The U.S. economy shrank by a nearly 33% annualized rate for the April-June quarter, the worst plunge since record-keeping began in 1947.
Amid the coronavirus pandemic, the country’s gross domestic product (GDP), which keeps track of the output of all goods and services, dropped by 32.9%. The worst drop before this quarter was 10% in 1958.
In the previous quarter, from January through March, the economy contracted by 5% and tens of millions lost their jobs. Numerous states have gone into lockdown to stem the spread of COVID-19, and more than 150,000 Americans have died from the virus, the Centers for Disease Control and Prevention says. The Dow dropped by more than 500 points on the news.
The report “just highlights how deep and dark the hole is that the economy cratered into in Q2,” Mark Zandi, chief economist at Moody’s Analytics, told CNBC. “It’s a very deep and dark hole and we’re coming out of it, but it’s going to take a long time to get out.”
Tim Murtaugh, Trump 2020 communications director, said, “These economic numbers reflect April through June, when much of the economy was essentially closed down to save millions of American lives. The media is also grabbing onto the annualized number which supposes that the economic conditions will remain the same for an entire year, which it undoubtedly will not.”
Murtaugh also took a swipe at Joe Biden, saying that he “oversaw the worst economic recovery since the Great Depression, supported disastrous trade deals, promoted China’s economic advancement, and now promises to raise taxes on more than 80 percent of taxpayers and strangle job creation with the Green New Deal. To be clear, good news for Americans is bad news for Joe Biden, which is a pathetic position to be in for someone running for President of the United States.”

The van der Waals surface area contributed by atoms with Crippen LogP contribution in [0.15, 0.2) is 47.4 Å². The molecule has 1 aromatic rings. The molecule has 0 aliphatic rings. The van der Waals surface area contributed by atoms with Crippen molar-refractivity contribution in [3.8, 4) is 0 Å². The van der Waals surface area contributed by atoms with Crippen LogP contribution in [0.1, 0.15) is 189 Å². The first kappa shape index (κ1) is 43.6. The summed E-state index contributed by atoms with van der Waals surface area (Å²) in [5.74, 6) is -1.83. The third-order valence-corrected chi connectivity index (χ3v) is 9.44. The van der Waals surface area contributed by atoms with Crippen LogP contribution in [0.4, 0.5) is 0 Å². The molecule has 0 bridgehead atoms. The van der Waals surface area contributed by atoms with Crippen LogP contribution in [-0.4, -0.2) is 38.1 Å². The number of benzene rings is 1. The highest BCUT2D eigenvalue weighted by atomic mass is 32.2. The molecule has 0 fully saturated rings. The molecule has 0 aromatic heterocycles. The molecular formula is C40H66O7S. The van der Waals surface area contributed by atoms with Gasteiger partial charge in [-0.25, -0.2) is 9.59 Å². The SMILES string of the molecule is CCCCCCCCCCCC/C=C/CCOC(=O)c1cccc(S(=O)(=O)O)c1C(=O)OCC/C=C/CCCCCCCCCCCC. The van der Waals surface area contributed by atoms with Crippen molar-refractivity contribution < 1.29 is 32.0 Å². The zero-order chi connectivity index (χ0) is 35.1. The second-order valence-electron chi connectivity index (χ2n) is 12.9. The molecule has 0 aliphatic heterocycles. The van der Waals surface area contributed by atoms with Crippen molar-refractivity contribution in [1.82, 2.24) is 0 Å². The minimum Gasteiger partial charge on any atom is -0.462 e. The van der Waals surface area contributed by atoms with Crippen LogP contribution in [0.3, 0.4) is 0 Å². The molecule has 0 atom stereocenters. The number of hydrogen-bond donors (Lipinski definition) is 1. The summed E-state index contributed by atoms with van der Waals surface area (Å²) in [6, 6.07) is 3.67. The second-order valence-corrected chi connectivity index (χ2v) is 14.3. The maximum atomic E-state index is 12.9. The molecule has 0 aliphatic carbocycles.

Still, the news was bad across the board. “Sharp contractions in personal consumption, exports, inventories, investment and spending by state and local governments converged to bring down GDP, which is the combined tally of all goods and services produced during the period,” CNBC wrote. “Personal consumption, which historically has accounted for about two-thirds of all activity in the U.S., subtracted 25% from the Q2 total, with services accounting for nearly all that drop.”
With millions of Americans staying in their homes and with restaurants, bars, movie theaters, and many businesses closed, consumer spending dropped at an annual rate of 34.6%. Business investment and home purchases also dropped sharply, with investment spending plunging 27% and residential housing plummeting 38.7%.
Andrew Hunter, senior U.S. economist at Capital Economics, said the plunge in GDP “underscores the unprecedented hit to the economy from the pandemic.”
“We expect it will take years for that damage to be fully recovered,” he told The Associated Press.
But not all spending dropped. While state and local government spending slipped at an annual rate of 5.6%, overall government spending increased 2.7%, with federal government spending rising 17.4%.
And personal income rose, powered in part by the $2 trillion stimulus package passed by Congress, which delivered $1,200 payments to millions of Americans. “Current-dollar personal income rose more than six-fold to $1.39 trillion, while disposable personal income shot up 42.1% to $1.53 trillion,” CNBC reported.
But throughout the pandemic, more than 40 million people lost their jobs, and the unemployment rate peaked at 14.7%, the highest since the Great Depression. More than 1 million people have applied for unemployment benefits for 19 weeks in a row, and the recovery has been slower than expected, with about a third of the lost jobs having been recovered.
“Bottom line, the numbers of course are alarming but all self inflicted with about half the quarter reflecting almost full shutdown and the other half the slow reopening,” Peter Boockvar, chief investment officer at the Bleakley Advisory Group told CNBC. “That said, it does reflect the hole out of which we now need to climb out of as we rebound in Q3 and Q4.”
This article and its title have been revised to clarify that the nearly 33% drop is in terms of an annualized rate.
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